Faux Aged Wood Table and Chairs (or How I Ruined My Grandmother’s Kitchen Set) Part 2

If you want to have any idea of what’s going on in this post, you really ought to read this one first. Part one illustrates how to achieve the über trendy burned-up-in-a-fire look. In this post, I’ll tackle another aging technique: making brand new paint look old, cracked, chipped…and awesome.

To refresh your memory, I started with this:

01 original table

And ended up with this:

24 finished project

If, for reasons passing understanding, you still think this a worthwhile project, then by all means, read on!

Materials: 

  • A bunch of regular paintbrushes in a variety of sizes
  • Flat black acrylic paint
  • Turquoise blue acrylic paint
  • Elmer’s glue (Avoid the bottles that say, ‘New Stronger Formula’ on the label. Apparently it doesn’t work as well as regular old school glue.)
  • Sealer/Primer (This was on the recommendation of Paul from Home Depot who we’ll soon learn never to trust again.)

[Note: I’ve learned (the hard way – on several occasions) that it’s far better to have too much paint than too little. Especially when it means leaving a half-finished project to dry while you frantically drive to the craft store to buy more paint. Because that’s super annoying.]

Prep:

If your arm isn’t ready to fall off from sanding furniture, you’re doing it wrong.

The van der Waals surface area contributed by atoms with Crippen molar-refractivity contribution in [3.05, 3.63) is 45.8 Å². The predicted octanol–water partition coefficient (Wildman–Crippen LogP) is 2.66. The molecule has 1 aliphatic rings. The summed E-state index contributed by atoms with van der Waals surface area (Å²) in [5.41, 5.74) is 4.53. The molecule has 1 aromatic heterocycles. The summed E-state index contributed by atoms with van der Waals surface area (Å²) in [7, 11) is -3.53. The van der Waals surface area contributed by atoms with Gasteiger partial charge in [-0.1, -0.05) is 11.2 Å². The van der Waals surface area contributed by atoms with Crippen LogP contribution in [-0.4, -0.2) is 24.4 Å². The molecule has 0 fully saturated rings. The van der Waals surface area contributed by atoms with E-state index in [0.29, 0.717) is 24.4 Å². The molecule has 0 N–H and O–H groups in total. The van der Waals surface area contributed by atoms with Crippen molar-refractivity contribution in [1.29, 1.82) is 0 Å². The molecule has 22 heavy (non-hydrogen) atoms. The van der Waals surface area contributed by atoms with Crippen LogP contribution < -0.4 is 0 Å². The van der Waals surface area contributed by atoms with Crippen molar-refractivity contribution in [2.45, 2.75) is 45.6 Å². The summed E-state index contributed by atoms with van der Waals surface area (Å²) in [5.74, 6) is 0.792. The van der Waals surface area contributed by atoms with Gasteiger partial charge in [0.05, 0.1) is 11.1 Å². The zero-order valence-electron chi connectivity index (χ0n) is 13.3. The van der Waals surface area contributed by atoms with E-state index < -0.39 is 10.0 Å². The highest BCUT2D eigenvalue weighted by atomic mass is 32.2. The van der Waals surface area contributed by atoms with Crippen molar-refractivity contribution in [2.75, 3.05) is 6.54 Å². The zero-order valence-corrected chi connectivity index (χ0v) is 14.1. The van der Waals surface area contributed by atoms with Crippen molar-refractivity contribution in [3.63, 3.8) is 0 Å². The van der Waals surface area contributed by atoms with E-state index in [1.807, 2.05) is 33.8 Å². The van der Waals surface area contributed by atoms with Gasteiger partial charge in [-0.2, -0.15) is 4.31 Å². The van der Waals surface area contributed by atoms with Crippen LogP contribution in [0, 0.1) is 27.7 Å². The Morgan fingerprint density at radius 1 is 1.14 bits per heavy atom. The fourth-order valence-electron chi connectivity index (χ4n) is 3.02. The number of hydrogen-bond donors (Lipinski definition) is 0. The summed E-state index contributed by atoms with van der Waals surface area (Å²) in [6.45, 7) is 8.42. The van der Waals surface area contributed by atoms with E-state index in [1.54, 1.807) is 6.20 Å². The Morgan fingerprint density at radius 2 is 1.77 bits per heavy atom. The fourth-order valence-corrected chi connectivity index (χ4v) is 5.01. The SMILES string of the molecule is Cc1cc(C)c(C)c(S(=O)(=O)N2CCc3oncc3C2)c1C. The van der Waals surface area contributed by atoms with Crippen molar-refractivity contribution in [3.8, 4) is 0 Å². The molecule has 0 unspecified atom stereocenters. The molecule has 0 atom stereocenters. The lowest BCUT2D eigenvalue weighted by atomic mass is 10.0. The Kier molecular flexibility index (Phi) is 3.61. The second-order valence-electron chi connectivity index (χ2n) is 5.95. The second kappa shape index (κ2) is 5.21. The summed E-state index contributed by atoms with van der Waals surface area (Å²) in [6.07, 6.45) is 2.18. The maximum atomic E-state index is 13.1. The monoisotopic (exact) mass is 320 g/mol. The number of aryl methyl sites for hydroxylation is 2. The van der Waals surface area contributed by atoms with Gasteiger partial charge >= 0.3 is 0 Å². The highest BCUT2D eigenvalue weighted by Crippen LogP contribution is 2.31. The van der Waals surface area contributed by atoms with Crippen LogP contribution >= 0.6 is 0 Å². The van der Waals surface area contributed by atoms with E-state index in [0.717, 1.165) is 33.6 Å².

Step 1: Paint the base coat

  • Using a medium-sized brush, apply the black acrylic base coat and let it dry completely. One coat should be sufficient.

14 base

Step 2: Apply Elmer’s glue

This is the fun bit because playing with glue is awesome.

crackle paint[Note: Initially, I tried using the Martha Stewart Crackle medium specialty finish that Home Depot Paul (in whose judgement I was rapidly losing faith) told me to purchase.

Two words: epic fail. Worst six bucks I ever spent. When I explained to Paul how I wanted to age the paint (a process that involves a lot of time, glue and overall mess) he assured me that I needn’t bother because Martha had come up with a handy-dandy, no-mess, one-step process!

Me: She really does think of everything, doesn’t she?

Paul: (Insert Boston accent here) I mean, she had all that time in jail to come up with this stuff, right? What else was she supposed to do?

Touché, Paul. However, I think it’s a crappy product and I do not recommend it.]

Instead you should…

  • Squeeze some glue onto your painted surface. The more glue you use, the larger the cracks you’ll get.

16 glue

  • Brush the glue along the grain of the wood, but don’t worry too much about applying an even coat, as cracks don’t usually appear in an even, uniform manner.
  • Allow glue to dry a little bit. Five minutes or so should do it. You want it to be tacky, but not wet. I found that when the glue starts to lose some of its shine it’ safe to paint over it.

Step 3: Apply your topcoat 

  • Brush on your main color, making sure to paint with the grain. Again, one coat is plenty because you want to see the black underneath.

17 turquoise paint

  • Be aware that the paint will stick and pull a little bit, which shouldn’t be at all surprising cause there’s a lot of glue under there. If it does start to pull, avoid the temptation to apply more paint. A little bit is okay to fill in big gaps, but I was a little too liberal with my topcoat application on the chairs and it was a huge pain in the ass to fix. It involved a good deal more sanding and a lot of cursing – enough said.

18 painted base

  • Let dry. Like, really dry. Like, wait until it’s so dry that it couldn’t possibly be any drier, then wait five more days, dry. Then it’ll be almost done. I’m kidding, mostly. Naturally, I chose the hottest, rainiest, most humid week of the year thus far to paint (not my best idea), so it probably took a bit longer to dry than it normally would have.